Some had wheels that flipped, but these had to be pushed or pulled. A few of the early 19th-century drive toy trains were made from tinplate, such as the big, durable, stylized locomotive toys in the U.S., which were painted gold and red and decorated with hearts and flowers. model trains layouts ho
Around 1875, technological improvements in materials and manufacturing allowed tin to be stamped, cut, rolled, and lithographed faster than ever before.
Toy trains were revolutionized when Märklin, a German firm that specialized in doll house accessories, sought to create an equivalent toy for boys where a constant revenue stream could be guaranteed by purchasing add-on accessories for years after the first purchase. In addition to boxed sets comprising a train and monitor, Märklin offered extra track, rolling stock, and buildings offered separately, creating the predecessor to the modern model train layout featuring buildings and scenery in addition to a working train.
Electric trains followed, with the first appearing in 1897, produced by the U.S. company Carlisle & Finch. As home use of power became more common in the early 20th century, electric trains gained popularity and as time moved on, these electrical trains grew in sophistication, gaining lighting, the ability to change management, to emit a whistling noise, to smoke, to remotely couple and uncouple cars and even load and unload freight. Toy trains from the first half of the 20th century were often made of lithographed tin; later trains were often made mainly of plastic.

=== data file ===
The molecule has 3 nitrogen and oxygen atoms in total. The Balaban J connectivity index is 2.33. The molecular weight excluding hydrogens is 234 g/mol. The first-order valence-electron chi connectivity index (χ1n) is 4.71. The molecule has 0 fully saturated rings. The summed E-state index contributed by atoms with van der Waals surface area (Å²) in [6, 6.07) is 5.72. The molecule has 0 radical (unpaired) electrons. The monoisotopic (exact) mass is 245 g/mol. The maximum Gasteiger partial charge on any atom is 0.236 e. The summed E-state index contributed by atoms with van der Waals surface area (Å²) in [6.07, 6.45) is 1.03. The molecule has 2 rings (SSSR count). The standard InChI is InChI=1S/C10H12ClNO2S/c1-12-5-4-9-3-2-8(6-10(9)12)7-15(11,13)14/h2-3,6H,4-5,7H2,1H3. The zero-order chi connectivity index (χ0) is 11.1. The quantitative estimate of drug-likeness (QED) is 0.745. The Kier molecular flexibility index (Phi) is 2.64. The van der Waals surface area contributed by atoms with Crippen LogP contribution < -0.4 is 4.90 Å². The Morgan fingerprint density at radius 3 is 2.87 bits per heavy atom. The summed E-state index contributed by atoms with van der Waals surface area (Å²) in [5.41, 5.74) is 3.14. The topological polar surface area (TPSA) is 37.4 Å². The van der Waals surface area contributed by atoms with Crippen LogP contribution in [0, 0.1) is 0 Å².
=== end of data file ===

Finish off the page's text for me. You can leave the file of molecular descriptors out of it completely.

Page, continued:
Before the 1950s, there was little distinction between toy trains and model railroads–model railroads were toys by definition. Pull toys and wind-up trains were marketed towards children, while electric trains were marketed towards teens, particularly teenaged boys.
Now, S gauge and O gauge railroads continue to be considered toy trains even by their own adherents and are often accessorized with semi-scale model buildings by Plasticville or even K-Line (who owns the rights to the Plasticville-like buildings produced by Marx in the 1950s into the 1970s). However, due to their high price, one is more inclined to find an HO scale or N scale train set in a toy store than an O scale set.
Many modern electrical toy trains contain sophisticated electronics which exude digitized sound effects and permit the operator to securely and easily run multiple remote control trains on one loop of track. In the last few years, many toy rail operators may operate a train using a TV camera at the front of the motor and hooked up to a screen, such as computer monitor. This will show a picture, like that of a genuine (smaller size) railroad.
Thanks for your interest in model trains layouts ho